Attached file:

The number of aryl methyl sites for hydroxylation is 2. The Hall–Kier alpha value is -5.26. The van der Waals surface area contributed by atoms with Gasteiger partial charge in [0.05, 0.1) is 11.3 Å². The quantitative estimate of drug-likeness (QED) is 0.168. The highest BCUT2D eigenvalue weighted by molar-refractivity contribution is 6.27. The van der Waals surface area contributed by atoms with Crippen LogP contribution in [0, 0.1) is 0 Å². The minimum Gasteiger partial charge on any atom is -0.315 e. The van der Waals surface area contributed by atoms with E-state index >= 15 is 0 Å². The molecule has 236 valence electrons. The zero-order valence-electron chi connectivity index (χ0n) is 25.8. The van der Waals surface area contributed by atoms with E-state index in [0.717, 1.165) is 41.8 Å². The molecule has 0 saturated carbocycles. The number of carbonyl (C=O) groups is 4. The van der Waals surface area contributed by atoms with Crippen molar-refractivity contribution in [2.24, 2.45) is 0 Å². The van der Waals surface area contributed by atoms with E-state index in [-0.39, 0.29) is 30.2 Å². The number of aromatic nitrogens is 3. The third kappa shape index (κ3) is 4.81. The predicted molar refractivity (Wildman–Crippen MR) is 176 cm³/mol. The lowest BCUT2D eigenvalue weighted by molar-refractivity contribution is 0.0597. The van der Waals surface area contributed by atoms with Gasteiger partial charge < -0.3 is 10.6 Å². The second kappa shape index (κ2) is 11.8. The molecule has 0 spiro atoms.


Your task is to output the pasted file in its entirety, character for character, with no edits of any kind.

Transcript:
The number of aryl methyl sites for hydroxylation is 2. The Hall–Kier alpha value is -5.26. The van der Waals surface area contributed by atoms with Gasteiger partial charge in [0.05, 0.1) is 11.3 Å². The quantitative estimate of drug-likeness (QED) is 0.168. The highest BCUT2D eigenvalue weighted by molar-refractivity contribution is 6.27. The van der Waals surface area contributed by atoms with Crippen LogP contribution in [0, 0.1) is 0 Å². The minimum Gasteiger partial charge on any atom is -0.315 e. The van der Waals surface area contributed by atoms with E-state index >= 15 is 0 Å². The molecule has 236 valence electrons. The zero-order valence-electron chi connectivity index (χ0n) is 25.8. The van der Waals surface area contributed by atoms with E-state index in [0.717, 1.165) is 41.8 Å². The molecule has 0 saturated carbocycles. The number of carbonyl (C=O) groups is 4. The van der Waals surface area contributed by atoms with Crippen molar-refractivity contribution in [2.24, 2.45) is 0 Å². The van der Waals surface area contributed by atoms with E-state index in [-0.39, 0.29) is 30.2 Å². The number of aromatic nitrogens is 3. The third kappa shape index (κ3) is 4.81. The predicted molar refractivity (Wildman–Crippen MR) is 176 cm³/mol. The lowest BCUT2D eigenvalue weighted by molar-refractivity contribution is 0.0597. The van der Waals surface area contributed by atoms with Gasteiger partial charge < -0.3 is 10.6 Å². The second kappa shape index (κ2) is 11.8. The molecule has 0 spiro atoms.